Now we only need to sort out mFrameSize. The amount of code used to calculate this parameter is sufficiently large. It was established by trial and error that the value of the mFrameSize variable when parsing a file also depends on the COMM tag and the version of the file being parsed.

It follows from this that we have the means to influence the values of two variables from the following expression:

size_t n = mFrameSize — getHeaderLength() – 1

By changing data in the COMM tag, we can influence mFrameSize. Using simple math, we can make certain that the following expression is true:

mFrameSize — getHeaderLength() – 1 = -1

As a result of execution, the following value will be written to the n variable: -1 (0xFFFFFFFF).

Now, all we have to do is pass this value to the setTo function. It can be seen in the code that this method will be called if the encoding field in the COMM tag header has certain values.

On the trail of Stagefright 2

Calling the setTo method and passing data size to it

If these conditions are met, we get an MP3 file with a malformed COMM tag. Processing it will result in the stock browser and music player crashing:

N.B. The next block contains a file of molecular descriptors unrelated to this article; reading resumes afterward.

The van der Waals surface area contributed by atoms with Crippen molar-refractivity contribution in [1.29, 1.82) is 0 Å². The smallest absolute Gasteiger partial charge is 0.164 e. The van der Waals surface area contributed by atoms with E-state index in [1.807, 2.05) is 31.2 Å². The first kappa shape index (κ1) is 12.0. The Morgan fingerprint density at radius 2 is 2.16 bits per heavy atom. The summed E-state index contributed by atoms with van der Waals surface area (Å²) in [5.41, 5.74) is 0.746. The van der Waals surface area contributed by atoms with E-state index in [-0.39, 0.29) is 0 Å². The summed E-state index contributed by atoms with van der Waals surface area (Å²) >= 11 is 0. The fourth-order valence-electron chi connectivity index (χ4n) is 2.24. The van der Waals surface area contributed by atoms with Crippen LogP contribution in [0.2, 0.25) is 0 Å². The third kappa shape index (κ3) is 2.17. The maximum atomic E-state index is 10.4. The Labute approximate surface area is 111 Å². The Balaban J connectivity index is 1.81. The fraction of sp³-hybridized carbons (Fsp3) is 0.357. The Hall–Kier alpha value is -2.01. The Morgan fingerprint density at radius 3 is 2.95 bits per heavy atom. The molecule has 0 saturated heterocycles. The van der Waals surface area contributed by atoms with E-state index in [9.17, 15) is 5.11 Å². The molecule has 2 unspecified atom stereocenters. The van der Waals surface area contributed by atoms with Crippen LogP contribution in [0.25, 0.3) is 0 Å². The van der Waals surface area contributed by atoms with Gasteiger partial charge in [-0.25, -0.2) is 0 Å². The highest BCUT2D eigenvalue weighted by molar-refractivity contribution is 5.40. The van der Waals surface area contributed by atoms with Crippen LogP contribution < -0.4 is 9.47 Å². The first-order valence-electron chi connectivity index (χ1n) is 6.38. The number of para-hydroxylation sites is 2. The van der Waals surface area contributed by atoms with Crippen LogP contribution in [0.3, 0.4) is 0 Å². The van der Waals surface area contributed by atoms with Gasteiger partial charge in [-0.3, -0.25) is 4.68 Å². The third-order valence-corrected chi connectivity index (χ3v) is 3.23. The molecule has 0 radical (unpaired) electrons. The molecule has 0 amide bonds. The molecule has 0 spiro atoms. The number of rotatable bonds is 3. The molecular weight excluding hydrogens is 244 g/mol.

On the trail of Stagefright 2

Stack trace of a crash when processing an MP3 file with a malformed COMM tag

This means we have successfully created a PoC exploit for the vulnerability in question.

Kaspersky Lab products detect this exploit as HEUR:Exploit.AndroidOS.Stagefright.b.

On the trail of Stagefright 2

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  1. cyberg

    isn’t a PoC usually one that proves a vulnerability is exploitable?
    this is just a proof that the bug exists..

  2. Neil

    Is an example mp3 file available please? Not to expoit, just to cause the logged crash demonstrated above.

    We have a music player app published on Google Play, if we can protect our users simply by stripping id3 tag fields before passing the file on to the system MediaPlayer then we would like to do that.

    Is it just the COMM field or other fields too? We’d prefer to keep core fields like artist/title/album but have the opportunity to sanitise them if needed.